We could tell during the scan that there were two heartbeats, four arms, four legs, two adorable little noses. After the scan, we were told they were both measuring on the small side, and that we’d need a follow-up scan the next week with Maternal Fetal Medicine. I asked my doctor if we should be panicking and he assured me that he’s referring us ‘just to be safe.’ The following week, after our scan, we were taken into a patient room to speak with the MFM. She explained to us that both of our girls, our tiny little-nosed girls, had inconsistent blood flow to their placentas. They were growing much slower than expected and not receiving what they needed from me. They were diagnosed with intrauterine growth restriction (IUGR) from intermittent absent-end diastolic flow, a condition that the MFM said she rarely saw this early. The course of this diagnosis typically results in early delivery, but I was just barely 21 weeks along. The MFM said our new goal was to get to viability, 25 weeks, and the likelihood of one or both girls reaching viability was approximately 50%. I was instructed to drink a ton of water, eat protein, and return for weekly Doppler scans to monitor blood flow. When the blood flow was determined to have stopped or reversed, I would be admitted and the girls would be delivered as long as we reached 25 weeks or the girls measured around 500g (1lb). We were devastated and, in hindsight, had absolutely no idea what delivering a 25-weeker meant, nor did we think about the complications that come with a baby born that small. I made a paper chain to count our time and together we waited, making hopeful plans for our family of four, as the days slowly crawled by.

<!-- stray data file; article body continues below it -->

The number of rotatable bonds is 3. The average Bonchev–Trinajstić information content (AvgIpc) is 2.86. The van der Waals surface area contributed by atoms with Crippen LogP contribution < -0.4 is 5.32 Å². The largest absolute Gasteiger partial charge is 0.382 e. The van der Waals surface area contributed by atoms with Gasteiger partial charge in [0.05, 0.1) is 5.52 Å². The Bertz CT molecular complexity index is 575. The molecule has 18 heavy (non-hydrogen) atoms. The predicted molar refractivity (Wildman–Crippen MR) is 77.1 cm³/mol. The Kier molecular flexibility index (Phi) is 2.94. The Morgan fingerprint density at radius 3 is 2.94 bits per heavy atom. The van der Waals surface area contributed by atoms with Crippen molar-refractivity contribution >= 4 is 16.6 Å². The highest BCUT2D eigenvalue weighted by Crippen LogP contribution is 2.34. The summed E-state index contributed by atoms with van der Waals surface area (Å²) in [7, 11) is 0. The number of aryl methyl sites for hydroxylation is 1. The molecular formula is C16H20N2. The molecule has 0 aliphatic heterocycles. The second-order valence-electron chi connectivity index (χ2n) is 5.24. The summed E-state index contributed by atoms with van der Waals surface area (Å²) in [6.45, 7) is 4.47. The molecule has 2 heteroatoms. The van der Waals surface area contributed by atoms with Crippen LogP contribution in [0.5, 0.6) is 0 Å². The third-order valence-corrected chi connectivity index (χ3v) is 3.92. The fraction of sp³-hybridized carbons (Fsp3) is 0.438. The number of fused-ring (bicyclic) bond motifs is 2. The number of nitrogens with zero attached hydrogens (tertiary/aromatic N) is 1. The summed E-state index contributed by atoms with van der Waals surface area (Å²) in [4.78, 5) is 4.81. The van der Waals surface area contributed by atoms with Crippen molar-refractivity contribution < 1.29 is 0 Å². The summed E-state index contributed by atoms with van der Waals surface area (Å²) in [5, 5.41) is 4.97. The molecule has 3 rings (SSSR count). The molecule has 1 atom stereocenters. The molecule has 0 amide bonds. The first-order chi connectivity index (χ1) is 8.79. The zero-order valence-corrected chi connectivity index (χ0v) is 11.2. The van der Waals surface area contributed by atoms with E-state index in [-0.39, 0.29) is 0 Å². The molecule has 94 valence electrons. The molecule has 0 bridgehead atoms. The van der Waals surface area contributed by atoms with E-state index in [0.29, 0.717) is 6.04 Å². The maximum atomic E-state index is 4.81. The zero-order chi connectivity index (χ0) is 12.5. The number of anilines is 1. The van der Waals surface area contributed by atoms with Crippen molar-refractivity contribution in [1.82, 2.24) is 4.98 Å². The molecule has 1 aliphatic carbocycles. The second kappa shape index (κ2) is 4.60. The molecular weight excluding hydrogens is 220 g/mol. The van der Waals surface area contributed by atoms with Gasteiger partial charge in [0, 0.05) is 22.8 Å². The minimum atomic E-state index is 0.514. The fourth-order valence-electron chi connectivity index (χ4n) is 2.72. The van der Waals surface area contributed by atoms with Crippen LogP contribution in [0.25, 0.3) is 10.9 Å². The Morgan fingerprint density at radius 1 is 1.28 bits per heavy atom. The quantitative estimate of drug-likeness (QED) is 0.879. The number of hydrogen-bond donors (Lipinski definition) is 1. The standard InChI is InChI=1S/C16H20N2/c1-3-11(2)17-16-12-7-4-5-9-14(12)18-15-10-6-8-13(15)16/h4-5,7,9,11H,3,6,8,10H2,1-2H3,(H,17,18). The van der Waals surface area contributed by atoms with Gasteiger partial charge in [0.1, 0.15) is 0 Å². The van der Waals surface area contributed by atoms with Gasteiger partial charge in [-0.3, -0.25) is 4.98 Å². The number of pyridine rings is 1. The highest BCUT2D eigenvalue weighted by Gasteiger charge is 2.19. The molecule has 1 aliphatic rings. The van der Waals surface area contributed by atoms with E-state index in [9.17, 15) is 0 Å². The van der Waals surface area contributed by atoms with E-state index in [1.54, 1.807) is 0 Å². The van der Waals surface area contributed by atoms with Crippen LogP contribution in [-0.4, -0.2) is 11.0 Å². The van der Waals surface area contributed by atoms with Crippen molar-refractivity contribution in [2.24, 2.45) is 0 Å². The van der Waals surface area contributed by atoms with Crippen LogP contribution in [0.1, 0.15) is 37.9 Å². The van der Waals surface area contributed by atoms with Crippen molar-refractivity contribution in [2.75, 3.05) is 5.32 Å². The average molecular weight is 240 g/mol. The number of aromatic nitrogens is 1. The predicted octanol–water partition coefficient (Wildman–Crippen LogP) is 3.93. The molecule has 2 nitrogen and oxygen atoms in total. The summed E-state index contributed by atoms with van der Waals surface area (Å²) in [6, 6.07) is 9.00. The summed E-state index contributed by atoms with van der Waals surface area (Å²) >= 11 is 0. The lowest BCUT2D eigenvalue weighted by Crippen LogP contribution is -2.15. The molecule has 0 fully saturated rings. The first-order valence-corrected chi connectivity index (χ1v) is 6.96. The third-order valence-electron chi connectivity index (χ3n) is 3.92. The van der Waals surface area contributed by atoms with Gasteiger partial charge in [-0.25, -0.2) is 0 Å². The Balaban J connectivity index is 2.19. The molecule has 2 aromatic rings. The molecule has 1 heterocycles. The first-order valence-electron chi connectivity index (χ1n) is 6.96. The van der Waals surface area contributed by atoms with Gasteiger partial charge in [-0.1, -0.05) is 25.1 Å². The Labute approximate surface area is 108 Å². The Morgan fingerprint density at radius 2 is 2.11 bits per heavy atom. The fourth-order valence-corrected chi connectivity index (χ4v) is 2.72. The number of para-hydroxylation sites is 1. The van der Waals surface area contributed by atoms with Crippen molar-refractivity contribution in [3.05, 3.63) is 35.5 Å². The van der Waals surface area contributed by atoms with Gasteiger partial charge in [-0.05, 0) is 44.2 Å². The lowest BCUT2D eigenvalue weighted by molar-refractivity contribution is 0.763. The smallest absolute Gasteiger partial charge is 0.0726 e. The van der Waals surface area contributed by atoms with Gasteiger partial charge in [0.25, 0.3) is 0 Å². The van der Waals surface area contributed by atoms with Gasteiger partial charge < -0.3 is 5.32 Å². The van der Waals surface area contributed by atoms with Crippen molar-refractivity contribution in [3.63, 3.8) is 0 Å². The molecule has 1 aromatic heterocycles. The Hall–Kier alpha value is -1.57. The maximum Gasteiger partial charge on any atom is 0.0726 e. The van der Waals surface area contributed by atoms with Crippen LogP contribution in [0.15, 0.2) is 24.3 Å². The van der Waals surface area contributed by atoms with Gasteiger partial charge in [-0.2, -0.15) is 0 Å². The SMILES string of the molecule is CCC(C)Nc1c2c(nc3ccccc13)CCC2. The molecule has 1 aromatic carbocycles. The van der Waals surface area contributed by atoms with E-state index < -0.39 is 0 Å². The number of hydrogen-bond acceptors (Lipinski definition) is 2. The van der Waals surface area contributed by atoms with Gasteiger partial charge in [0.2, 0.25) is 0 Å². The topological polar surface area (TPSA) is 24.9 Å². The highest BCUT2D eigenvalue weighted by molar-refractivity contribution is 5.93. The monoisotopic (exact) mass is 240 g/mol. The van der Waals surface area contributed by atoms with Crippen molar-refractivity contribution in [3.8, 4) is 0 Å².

At 23+4 my blood pressure spiked and I was briefly admitted. We had our weekly Doppler and the MFM came again to share the details with us. This time, our strong baby A was showing signs of oligiohydraminos (low amniotic fluid) and further growth restriction, measuring in the 3rd percentile, only 340 grams. Baby B was measuring in the 14th percentile and their roles had switched – her blood flow was a bit stronger and she continued to grow ever so slightly, measuring 420 grams. Neither baby was viable. I was discharged from the hospital and we met with a neonatologist who matter-of-factly told us if I could get them to 24 weeks, he would do everything he can to try to save them.